AP Photo by J. Scott Applewhite
“The fundamental issue behind this amendment, behind the two different definitions, is this: Should this privilege apply to anyone? To a 17-year-old who drops out of high school, buys a website for $5 and starts a blog? Or should it apply to journalists, to reporters who have bona fide credentials?”
-Sen. Dianne Feinstein (D-Calif.) arguing at a Senate Judiciary Committee meeting that the proposed federal shield law should cover a limited category of journalists.
“I wouldn’t trust Durbin (or most of his Senate colleagues) to baby-sit my kid. I certainly don’t trust them to decide who counts as a ‘real’ journalist — and, more importantly, who doesn’t.”
-University of Tennessee law professor Glenn Harlan Reynolds, responding in a July 7 blog post in the New York Post to comments made by Sen. Dick Durbin that journalists should be better defined when enacting shield law legislation.
“I want to find the Press Herald building and blow it up.”
-Maine Gov. Paul LePage when asked by a fighter jet simulator computer if he wanted to “blow up anything?” LePage’s spokesperson later said that the governor was joking.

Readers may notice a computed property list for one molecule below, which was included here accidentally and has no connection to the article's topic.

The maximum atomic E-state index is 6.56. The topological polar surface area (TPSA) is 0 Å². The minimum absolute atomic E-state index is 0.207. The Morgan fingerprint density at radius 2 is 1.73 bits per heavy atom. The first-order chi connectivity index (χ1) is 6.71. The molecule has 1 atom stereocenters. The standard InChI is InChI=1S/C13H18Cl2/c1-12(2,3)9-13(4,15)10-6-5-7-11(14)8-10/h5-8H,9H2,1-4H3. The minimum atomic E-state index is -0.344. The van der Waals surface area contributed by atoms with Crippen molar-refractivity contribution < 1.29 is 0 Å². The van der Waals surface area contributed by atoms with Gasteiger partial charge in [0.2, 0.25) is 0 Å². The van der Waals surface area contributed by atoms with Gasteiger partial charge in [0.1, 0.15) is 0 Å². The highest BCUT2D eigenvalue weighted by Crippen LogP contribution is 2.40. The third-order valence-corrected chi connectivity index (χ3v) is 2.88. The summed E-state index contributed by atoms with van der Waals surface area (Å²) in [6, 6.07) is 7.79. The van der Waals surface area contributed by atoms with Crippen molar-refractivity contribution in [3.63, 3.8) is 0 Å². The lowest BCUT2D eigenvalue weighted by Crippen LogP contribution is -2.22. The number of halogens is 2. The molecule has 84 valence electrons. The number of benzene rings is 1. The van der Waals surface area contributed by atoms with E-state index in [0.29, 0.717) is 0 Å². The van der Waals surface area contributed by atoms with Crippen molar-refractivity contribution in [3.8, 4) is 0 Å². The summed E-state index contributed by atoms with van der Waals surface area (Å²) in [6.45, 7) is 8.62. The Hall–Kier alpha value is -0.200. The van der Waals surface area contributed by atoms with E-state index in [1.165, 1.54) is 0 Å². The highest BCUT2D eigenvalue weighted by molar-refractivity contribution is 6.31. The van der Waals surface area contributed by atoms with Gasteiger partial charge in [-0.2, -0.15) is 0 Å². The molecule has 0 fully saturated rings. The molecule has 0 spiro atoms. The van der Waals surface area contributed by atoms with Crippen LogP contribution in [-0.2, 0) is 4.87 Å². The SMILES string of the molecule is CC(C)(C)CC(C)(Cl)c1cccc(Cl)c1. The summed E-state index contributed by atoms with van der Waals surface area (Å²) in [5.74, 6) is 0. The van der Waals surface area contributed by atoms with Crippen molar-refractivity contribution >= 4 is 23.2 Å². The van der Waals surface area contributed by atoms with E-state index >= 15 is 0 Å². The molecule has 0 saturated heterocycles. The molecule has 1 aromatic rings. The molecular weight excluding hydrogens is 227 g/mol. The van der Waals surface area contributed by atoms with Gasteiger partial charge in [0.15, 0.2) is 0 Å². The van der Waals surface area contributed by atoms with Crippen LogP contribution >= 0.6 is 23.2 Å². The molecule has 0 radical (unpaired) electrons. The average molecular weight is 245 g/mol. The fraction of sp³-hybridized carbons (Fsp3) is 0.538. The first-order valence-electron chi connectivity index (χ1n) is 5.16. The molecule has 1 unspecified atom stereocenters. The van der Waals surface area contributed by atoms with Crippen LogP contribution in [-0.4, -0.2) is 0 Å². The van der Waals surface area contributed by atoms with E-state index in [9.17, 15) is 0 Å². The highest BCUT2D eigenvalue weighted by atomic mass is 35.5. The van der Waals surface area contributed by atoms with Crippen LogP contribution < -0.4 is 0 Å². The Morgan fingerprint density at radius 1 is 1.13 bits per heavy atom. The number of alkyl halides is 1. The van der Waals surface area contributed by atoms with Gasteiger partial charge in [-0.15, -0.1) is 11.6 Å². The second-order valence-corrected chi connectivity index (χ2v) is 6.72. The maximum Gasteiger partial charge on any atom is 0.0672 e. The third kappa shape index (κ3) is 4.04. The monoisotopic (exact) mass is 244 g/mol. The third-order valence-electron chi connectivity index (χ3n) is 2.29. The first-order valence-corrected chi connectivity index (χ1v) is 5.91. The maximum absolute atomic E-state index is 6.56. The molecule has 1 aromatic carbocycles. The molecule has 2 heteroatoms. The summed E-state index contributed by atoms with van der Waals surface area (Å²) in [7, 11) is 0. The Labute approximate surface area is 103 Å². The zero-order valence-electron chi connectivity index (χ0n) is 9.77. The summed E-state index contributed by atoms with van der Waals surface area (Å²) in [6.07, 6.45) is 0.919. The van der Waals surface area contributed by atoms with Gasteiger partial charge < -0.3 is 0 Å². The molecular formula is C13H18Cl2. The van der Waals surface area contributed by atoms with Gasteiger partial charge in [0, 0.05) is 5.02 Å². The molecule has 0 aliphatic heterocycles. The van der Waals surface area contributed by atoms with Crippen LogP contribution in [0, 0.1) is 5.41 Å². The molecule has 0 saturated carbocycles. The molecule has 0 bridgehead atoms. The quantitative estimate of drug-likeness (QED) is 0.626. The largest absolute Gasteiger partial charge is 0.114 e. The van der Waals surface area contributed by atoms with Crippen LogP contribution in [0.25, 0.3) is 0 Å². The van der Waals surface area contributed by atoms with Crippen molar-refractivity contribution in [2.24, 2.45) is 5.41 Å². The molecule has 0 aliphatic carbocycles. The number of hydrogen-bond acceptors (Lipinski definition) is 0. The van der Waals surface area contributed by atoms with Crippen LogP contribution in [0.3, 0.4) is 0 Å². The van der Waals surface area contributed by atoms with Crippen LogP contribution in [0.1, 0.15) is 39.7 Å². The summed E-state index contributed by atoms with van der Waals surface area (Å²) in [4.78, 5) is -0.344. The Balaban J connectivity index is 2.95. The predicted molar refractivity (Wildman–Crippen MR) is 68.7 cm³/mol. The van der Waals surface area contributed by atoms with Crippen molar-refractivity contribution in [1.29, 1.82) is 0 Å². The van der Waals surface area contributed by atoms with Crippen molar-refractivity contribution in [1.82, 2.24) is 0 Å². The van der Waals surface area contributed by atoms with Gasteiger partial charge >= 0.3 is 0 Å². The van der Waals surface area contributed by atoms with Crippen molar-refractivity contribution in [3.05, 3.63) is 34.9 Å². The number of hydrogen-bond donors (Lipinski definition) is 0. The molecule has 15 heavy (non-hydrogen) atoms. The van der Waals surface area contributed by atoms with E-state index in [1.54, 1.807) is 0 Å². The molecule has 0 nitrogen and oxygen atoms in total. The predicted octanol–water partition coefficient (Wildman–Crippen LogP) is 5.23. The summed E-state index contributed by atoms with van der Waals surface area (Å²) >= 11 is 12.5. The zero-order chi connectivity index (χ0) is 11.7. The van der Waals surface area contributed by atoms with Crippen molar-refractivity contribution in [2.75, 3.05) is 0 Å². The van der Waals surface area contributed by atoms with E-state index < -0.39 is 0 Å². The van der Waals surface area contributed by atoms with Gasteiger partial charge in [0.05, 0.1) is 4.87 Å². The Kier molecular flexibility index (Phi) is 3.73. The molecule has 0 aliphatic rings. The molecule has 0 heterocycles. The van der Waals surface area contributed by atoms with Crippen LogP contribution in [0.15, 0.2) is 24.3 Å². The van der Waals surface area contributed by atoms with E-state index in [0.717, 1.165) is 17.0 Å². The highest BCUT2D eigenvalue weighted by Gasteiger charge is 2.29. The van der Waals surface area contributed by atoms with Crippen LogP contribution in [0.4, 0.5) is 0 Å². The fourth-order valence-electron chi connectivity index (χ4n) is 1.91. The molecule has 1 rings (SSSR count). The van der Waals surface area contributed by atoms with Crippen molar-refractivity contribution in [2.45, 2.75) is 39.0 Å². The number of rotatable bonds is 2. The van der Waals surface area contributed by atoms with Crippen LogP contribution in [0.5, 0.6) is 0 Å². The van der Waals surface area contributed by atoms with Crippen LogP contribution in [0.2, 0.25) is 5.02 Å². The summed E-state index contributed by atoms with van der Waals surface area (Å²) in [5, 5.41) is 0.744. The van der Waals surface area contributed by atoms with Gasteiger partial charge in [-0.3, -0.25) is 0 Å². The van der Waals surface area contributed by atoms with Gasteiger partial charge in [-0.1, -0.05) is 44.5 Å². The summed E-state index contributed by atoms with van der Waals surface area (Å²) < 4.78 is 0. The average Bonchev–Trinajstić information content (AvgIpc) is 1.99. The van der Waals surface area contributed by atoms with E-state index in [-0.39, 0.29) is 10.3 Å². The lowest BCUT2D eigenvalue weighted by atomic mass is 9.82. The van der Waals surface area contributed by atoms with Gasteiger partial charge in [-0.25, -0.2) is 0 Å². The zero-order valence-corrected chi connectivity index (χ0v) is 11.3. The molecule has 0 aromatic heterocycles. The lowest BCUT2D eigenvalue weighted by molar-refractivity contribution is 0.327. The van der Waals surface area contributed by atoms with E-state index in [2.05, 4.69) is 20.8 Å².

AP Photo by Seth Perlman
“The media informs the public and holds government accountable. Journalists should have reasonable legal protections to do their important work. But not every blogger, tweeter or Facebook user is a “journalist.” While social media allows tens of millions of people to share information publicly, it does not entitle them to special legal protections to ignore requests for documents or information from grand juries, judges or other law enforcement personnel.”
-Sen. Dick Durbin, (D-Ill.), arguing in a piece written in the Chicago Sun-Times on June 26 that journalists should be better-defined when it comes to providing shield law protections.